Ana Crespo: Will Write for Cookies








It seems like as soon as I moved from Colorado, I discovered it was a state FILLED with awesome authors. Today’s Will Write for Cookies guest is one of those. I’m sorry I didn’t get to meet her while I lived there, but I am ultra-excited that she is going to be one of the faculty members at the WOW Retreat next July. And I’ll be there also!

Ana Crespo creates stories for kids.  She is the author of THE SOCK THIEF and the recently released JP AND THE GIANT OCTOPUS and JP AND THE POLKA-DOTTED ALIENS.  Ana loves road trips almost as much as she loves writing and reading.  She and her family have traveled over 25,000 miles by car throughout the United States, visiting a total of 35 states (more to come). Ana is originally from Rio de Janeiro, Brazil, but lives by the beautiful Rocky Mountains with her family.

I’m excited to welcome Ana. She’s got a lot to share with us so let’s get started.


ME: Who were your favorite authors/illustrators when you were a child?



They were Brazilian authors and illustrators.  My favorite of all is Ziraldo.  He’s probably the most successful cartoonist in Brazil and wrote over 100 children’s books, including ‘O Menino Maluquinho’ (The Little Crazy Boy) and ‘Flicts’.  Flicts is the book I loved the most as a child.



ME: What do you know now that you wish you had known when you first started writing for children?



I think it would be everything I know now.  When I first started I knew absolutely nothing.  I knew nothing about the market or even about simple things such as word count.  In fact, I have some embarrassing stories from my very first SCBWI conference, but I don’t think I am ready to share them yet, so I will leave you wondering.  If I had to pick something specific, I would say I wish I were more aware of the relationship between illustrations and words when I first started.  I find adding illustrator notes is a fine art on its own. (One I’m a long way from mastering.)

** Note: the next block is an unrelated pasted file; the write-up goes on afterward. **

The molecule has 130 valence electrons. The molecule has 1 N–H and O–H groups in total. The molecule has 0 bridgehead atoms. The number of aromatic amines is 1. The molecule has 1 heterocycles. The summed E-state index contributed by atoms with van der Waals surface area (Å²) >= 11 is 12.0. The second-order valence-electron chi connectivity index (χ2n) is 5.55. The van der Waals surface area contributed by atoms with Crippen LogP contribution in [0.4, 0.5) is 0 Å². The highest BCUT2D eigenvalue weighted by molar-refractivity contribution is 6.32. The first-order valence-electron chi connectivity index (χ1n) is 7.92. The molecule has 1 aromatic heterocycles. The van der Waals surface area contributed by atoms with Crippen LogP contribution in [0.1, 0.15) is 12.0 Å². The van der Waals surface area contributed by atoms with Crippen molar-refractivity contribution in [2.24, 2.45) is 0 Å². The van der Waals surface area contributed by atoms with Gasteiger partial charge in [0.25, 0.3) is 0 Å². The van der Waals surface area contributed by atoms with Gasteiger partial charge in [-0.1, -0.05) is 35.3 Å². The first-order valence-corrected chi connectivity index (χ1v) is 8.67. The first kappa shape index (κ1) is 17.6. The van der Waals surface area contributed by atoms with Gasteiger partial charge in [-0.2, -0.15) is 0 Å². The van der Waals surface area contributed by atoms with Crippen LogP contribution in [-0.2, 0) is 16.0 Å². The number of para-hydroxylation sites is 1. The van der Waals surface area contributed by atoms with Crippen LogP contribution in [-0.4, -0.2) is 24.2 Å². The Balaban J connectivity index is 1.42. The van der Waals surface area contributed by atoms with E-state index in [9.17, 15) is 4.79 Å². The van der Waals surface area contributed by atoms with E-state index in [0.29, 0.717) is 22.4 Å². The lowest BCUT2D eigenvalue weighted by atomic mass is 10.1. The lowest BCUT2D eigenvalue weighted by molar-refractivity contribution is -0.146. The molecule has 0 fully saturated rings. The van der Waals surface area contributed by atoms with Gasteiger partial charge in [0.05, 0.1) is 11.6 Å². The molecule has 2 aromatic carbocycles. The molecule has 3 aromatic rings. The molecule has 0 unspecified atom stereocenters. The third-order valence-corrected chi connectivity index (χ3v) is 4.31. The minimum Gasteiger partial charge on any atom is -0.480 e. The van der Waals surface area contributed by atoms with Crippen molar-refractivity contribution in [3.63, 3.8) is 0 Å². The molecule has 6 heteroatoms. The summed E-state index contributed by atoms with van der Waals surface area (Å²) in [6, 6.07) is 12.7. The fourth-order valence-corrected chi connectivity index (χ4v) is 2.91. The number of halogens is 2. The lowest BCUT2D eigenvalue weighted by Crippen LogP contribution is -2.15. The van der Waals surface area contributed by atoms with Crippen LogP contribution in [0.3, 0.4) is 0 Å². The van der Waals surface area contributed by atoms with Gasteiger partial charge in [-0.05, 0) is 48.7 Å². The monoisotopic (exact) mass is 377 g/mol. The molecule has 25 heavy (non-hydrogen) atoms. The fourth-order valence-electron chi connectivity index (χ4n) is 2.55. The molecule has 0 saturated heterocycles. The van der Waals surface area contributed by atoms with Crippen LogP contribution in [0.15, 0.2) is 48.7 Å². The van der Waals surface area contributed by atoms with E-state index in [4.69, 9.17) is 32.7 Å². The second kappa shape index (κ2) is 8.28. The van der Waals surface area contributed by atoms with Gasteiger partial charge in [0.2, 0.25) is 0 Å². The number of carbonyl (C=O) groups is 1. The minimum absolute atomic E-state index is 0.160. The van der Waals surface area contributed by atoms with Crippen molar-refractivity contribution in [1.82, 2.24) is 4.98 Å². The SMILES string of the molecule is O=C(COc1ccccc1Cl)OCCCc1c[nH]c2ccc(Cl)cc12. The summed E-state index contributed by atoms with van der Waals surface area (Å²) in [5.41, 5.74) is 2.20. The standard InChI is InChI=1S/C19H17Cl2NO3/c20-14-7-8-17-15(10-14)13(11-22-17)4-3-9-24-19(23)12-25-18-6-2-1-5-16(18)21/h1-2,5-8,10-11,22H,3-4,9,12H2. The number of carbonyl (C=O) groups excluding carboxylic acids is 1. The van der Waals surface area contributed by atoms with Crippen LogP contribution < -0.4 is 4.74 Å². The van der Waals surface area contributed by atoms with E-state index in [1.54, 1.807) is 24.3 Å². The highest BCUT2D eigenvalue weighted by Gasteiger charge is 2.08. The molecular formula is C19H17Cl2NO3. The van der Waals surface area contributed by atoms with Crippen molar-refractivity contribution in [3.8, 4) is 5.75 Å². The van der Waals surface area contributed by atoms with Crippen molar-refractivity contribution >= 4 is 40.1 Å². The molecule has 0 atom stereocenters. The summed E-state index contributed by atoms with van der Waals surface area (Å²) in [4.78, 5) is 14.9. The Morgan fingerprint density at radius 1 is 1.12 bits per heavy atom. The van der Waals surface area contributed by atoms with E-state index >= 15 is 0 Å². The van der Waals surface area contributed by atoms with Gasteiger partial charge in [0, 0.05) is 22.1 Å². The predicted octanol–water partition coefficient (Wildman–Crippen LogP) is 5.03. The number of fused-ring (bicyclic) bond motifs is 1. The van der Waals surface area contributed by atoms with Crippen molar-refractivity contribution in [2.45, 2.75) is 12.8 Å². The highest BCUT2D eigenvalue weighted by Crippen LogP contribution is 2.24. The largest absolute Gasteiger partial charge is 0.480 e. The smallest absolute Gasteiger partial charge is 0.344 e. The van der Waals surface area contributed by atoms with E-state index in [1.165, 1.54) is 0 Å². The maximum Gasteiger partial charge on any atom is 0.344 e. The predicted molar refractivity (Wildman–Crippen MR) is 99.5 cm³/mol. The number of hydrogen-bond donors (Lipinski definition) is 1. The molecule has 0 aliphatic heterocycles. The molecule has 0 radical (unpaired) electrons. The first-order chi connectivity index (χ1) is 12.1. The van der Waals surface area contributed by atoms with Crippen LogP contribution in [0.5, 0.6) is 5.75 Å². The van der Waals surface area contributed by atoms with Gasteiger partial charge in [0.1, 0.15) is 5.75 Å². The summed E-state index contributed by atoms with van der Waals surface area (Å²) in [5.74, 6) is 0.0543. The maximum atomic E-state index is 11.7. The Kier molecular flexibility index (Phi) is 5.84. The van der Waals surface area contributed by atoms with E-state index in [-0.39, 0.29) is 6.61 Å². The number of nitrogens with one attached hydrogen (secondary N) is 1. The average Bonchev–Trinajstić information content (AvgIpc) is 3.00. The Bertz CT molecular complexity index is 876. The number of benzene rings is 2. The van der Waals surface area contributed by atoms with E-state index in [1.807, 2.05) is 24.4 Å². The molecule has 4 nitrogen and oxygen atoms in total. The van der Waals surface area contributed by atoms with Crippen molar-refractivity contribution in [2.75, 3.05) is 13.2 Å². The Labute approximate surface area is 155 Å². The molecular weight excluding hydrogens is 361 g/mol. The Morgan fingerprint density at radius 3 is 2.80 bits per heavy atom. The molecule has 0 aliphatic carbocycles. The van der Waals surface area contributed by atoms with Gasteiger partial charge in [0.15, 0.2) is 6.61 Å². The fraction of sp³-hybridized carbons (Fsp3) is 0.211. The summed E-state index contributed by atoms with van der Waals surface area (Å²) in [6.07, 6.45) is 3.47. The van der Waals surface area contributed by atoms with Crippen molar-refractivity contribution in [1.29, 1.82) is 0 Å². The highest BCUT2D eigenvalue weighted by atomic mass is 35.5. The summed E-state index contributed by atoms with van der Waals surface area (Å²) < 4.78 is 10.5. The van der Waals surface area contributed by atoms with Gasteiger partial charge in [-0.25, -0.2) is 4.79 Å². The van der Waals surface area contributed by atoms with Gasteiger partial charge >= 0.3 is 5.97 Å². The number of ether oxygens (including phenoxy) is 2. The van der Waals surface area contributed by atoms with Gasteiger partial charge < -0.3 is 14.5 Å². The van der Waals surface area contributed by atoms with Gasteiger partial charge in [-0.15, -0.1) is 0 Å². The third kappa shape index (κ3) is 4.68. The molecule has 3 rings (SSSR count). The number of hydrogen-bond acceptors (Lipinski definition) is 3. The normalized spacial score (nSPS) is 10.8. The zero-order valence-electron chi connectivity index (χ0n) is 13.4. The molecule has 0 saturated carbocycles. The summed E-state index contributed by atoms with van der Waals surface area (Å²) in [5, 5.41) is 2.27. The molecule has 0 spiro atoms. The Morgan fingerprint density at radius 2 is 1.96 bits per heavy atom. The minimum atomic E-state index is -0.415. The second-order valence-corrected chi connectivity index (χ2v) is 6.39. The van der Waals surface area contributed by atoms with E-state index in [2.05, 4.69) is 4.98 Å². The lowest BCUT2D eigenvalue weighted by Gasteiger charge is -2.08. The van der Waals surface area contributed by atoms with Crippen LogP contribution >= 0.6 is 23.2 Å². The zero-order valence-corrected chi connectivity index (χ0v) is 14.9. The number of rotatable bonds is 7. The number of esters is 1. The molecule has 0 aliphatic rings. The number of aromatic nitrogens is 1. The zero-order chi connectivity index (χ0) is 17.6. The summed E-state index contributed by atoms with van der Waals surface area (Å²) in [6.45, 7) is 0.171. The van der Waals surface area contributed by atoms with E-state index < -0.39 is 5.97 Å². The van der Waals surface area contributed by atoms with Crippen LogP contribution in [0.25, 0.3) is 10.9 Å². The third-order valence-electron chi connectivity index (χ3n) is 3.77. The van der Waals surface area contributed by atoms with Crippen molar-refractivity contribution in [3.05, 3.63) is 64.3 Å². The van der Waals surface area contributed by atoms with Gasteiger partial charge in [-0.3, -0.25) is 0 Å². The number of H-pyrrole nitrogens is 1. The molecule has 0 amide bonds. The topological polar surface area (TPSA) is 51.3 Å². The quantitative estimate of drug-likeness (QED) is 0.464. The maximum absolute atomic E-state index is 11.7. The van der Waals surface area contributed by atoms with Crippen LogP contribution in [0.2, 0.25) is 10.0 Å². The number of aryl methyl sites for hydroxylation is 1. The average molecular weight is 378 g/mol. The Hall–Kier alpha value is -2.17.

ME: Where do you like to write/draw – inside, outside, a special area in your home, on the computer, in a notebook?



I write everything on a computer and hardly ever use paper.  When I have a sudden inspiration, I look for paper and pen, but who can ever find a pen? So, I started using my phone.  Some of my best ideas were first written down on the ‘Memo’ app.  It works well.  At home, I usually work sitting on the couch with the TV on, not exactly watching it, but enjoying the background noise of Scandal, the TV series.


ME: When during the day (or night) are you most productive? Do you set a schedule for working or do you write/draw when the muse speaks?


I like to write during the day, when the kids are away and the house is quiet (except for Scandal, of course).  However, I will write at any time the muse speaks and that means writing in the middle of the night sometimes.



ME: Why do you write for children?



My initial motivation to start writing for children was a lack of Brazilian or Brazilian-American characters in the American children’s literature.  At least, I always had a hard time finding picture books featuring Brazil/Brazilians, except for a few books on Pelé.  That’s why I wrote The Sock Thief and a few other manuscripts portraying Brazilian characters.  Now, I write for children because I simply can’t stop.  I love it.  Of course, seeing a few more Brazilians in American books is always a plus.

ME: Ana, do you have any other tips or thoughts you’d like to share with everyone?


The best advice I have is to keep writing, keep reading, and keep LISTENING.  That’s right.  Listening is essential in a couple of ways.  It’s essential when you read your story aloud and try to figure out if the rhythm is there.  And it’s essential when it comes to critiques.  Certainly, you don’t have to follow every single suggestion your critique partners give you, but it’s crucial that you LISTEN to them and actually consider them.  When I was an Academic Advisor I used to tell my students that it’s easier to spot the careers you don’t like than the ones you do.  The fact is that knowing what you don’t want (and why) is just as important as knowing what you want (and why).  The suggestions you choose NOT to follow, will help you shape your story and understand what your goal is.  Of course, to be able to really LISTEN, you also need to be OPEN-MINDED, which happens to be great practice for when your manuscript is sold.